AUA Alumnus Shant Torkom Yeretzian Publishes Master’s Thesis in Journal of Affective Disorders

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YEREVAN, Armenia — Shant Torkom Yeretzian (MPH ‘22), M.D., graduate of the Master of Public Health (MPH) program of the Turpanjian College of Health Sciences (CHS), American University of Armenia (AUA), has published one part of his MPH thesis project in the Journal of Affective Disorders, a peer-reviewed high impact academic journal published by Elsevier. Co-authors of the article were CHS faculty members Lusine Abrahamyan (MPH ‘03), M.D., Ph.D. and Yeva Sahakyan (MPH ‘11), M.D., M.Sc., and Nicole Kozloff, M.D., SM, FRCPC from the University of Toronto.

The study evaluated sex-differences in the prevalence and associated factors of mood disorders among the Canadian population. The study used data from the nationwide, population-based Canadian Community Health Survey 2017-2018, which represented over  31 million people, or 98% of Canada’s population.

The study was guided by Gender-Based Analysis Plus, an analytical framework that considers  various intersecting identity factors in the research. The findings indicate that females in Canada experience mood disorders at disproportionately higher rates than males. Several socioeconomic and identity factors were found to be associated with mood disorders, including: employment, income, food insecurity, race, sexual orientation, disability, and sense of community belonging. The authors demonstrate that age, household income, and employment status have differential effects on mood disorders in men and women, a finding which was not previously explored.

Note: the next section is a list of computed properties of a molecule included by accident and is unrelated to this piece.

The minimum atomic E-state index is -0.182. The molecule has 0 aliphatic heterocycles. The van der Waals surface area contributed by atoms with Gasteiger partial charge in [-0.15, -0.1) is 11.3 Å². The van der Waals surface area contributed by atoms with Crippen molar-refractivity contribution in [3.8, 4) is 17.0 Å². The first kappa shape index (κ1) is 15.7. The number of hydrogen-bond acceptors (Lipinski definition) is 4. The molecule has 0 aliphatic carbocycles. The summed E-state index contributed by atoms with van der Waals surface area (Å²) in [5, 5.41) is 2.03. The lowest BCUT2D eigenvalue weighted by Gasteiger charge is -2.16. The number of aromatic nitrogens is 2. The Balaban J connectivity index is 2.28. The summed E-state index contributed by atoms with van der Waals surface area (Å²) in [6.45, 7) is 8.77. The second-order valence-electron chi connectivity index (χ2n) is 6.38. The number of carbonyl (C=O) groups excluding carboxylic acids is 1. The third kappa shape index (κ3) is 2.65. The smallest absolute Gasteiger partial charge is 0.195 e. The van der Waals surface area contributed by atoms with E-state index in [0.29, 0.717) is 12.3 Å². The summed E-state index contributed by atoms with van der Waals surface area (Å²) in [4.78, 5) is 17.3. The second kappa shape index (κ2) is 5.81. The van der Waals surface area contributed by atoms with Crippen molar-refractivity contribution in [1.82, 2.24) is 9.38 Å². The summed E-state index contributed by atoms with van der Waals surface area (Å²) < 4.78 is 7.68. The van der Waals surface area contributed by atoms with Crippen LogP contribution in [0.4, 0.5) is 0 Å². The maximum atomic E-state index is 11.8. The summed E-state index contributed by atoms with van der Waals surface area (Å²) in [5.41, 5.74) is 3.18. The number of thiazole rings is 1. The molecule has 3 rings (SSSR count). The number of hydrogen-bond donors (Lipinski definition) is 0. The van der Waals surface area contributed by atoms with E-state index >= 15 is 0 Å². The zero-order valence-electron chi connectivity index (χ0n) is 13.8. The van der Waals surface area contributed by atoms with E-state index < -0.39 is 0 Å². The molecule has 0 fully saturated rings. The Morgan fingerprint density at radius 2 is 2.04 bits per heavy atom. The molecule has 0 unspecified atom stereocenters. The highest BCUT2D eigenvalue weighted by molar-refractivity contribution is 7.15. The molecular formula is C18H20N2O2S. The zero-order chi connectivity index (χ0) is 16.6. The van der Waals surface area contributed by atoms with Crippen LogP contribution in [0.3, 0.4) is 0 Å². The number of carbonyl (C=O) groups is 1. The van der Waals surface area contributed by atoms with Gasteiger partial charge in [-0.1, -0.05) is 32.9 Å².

These findings may guide future strategies targeting the management of mood disorders. The full article “Evaluating sex differences in the prevalence and associated factors of mood disorders in Canada” can  be found on the journal website.

The AUA Turpanjian College of Health Sciences works actively to improve population health and health services in Armenia and the region through interdisciplinary education and development of health professionals to be leaders in public health, nursing, health services research and evaluation, and health care delivery and management.